From the classroom to the track

By Wesley Higgins, CORRESPONDENT
On December 4, 2013

 

A metric ton of steel and rubber blazed down the runway at 300 mph and then decelerated abruptly after crossing a checkered line. Not many would expect the fearless driver behind the wheel to be a petite, 19-year-old girl, whose soft speech has no hint of an engine’s roar.

Katarina Moller, a sophomore at USF majoring in mechanical engineering, drives jet dragsters for a living.

“I drive fast,” she said. “That’s what I do.”

Dragsters — long, sleek vehicles built for speed — are often recognized for their large, wide back wheels and small, skinny front wheels.

The cars race side by side down a racetrack’s straightaway. The concept is simple enough, but Moller said everything is more exciting when you’re going more than 300 mph.

“I’m kind of scatterbrained usually,” she said. “When I sit in the car though, I become focused.”

At 19 years old, she is one the youngest jet car drivers around, and the youngest on her team, Larsen Motorsports, a professional drag racing team. Most drivers are at least in their late 20s.

Racing has always been a part of her family. Her dad would often take her to the racetrack as a small child.

“I grew up on the racetrack,” she said. “I remember seeing all the dragster drivers, and I knew I wanted to be one.”

By age 11, Moller started to race in controlled environments. She said she instantly became addicted to the adrenaline.

“The first time I started the car, I got really scared when I felt the engine behind me,” she said. “After the race started, I was fine.”

In 2013, she was selected by Larsen Motorsports out of more than 370 applicants. Moller signed a multiyear contract and now does what she loves professionally.

Elaine Larsen, founder of Larsen Motorsports and veteran dragster racer, said she is proud to be Moller’s mentor and enjoys seeing the thrill on her face.

“You may think Kat is a shy, soft-spoken girl who could never power this 5000 hp dragster, but that’s where you are wrong,” she said. “As soon as she gets in the driver’s seat, you better believe Kat is in charge.”

Moller said after experiencing the adrenaline “rush,” she isn’t content going three miles an hour like the rest of us.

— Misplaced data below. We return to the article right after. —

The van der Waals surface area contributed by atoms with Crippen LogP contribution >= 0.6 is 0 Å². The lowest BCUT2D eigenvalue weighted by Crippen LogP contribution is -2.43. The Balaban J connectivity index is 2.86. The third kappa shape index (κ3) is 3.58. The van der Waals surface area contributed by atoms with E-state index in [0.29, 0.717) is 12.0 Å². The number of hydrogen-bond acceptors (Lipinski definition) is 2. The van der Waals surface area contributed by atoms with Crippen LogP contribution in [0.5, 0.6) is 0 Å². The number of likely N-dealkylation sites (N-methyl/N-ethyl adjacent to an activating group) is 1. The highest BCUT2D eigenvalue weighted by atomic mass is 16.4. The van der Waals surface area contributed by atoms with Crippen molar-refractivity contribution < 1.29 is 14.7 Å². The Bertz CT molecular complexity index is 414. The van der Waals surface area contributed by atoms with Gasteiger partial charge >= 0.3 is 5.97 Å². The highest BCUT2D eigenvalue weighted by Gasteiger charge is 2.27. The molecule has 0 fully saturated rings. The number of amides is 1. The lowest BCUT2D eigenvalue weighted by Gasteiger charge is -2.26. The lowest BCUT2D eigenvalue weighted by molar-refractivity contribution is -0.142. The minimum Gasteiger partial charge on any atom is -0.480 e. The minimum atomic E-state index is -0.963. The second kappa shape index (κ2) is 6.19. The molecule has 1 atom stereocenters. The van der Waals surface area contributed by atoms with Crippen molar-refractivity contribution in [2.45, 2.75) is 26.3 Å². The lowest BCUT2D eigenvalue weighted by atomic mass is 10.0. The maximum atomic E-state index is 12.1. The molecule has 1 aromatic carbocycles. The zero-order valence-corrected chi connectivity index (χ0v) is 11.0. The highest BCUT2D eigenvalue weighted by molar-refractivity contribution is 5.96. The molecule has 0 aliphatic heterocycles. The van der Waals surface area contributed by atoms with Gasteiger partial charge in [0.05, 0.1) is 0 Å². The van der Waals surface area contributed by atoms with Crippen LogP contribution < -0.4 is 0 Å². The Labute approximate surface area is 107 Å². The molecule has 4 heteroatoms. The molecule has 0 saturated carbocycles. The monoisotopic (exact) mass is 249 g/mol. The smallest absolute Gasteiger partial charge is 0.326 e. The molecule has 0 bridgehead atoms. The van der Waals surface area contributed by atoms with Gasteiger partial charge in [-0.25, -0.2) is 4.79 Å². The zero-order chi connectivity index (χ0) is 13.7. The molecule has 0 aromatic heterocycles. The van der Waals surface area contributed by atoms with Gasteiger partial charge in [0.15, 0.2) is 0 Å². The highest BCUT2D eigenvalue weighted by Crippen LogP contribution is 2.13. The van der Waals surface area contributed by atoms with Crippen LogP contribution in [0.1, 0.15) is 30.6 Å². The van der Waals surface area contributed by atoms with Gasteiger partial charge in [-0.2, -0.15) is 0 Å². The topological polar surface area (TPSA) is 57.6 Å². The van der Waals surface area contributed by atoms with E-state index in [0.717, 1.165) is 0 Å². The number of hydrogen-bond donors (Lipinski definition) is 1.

Her parents acknowledge the dangers involved, Moller said, but accept her high-speed hobby. She said her dad has been involved with racing “forever,” and her mother is desensitized to the lifestyle at this point.

“My mom has seen worse,” she said. “My dad has been in multiple boat racing accidents — those are bad.”

Moller said she hopes to make a career out of racing and thinks her early experience is a fortunate head start. She’s also networked within the industry, she said. Last weekend, she met the owner of Matrix System Automotive Finishes, one of Larsen Motorsports’ primary sponsors.

She said a degree in mechanical engineering from USF will give her a good backup plan. The classes taught along with the major supplement her experience with race cars as well, she said.

“Instead of just getting in the cars and driving them, I now know the engineering behind it,” she said.

Larsen said she has no doubt Moller has a future in drag racing and looks forward to guiding her through the professional side of automotive sports.

“I think Kat is going to kick down a few more barriers as a 19-year-old girl driving a jet car,” she said. “The boys had better watch out, because Kat is coming for them.”

In 2014, Moller will travel across the U.S. and Canada with the Nitro Jam Tour and said she is excited to visit Ontario on the tour.

“I really love drag racing,” she said. “It’s what I grew up around, and it’s what I will do.”

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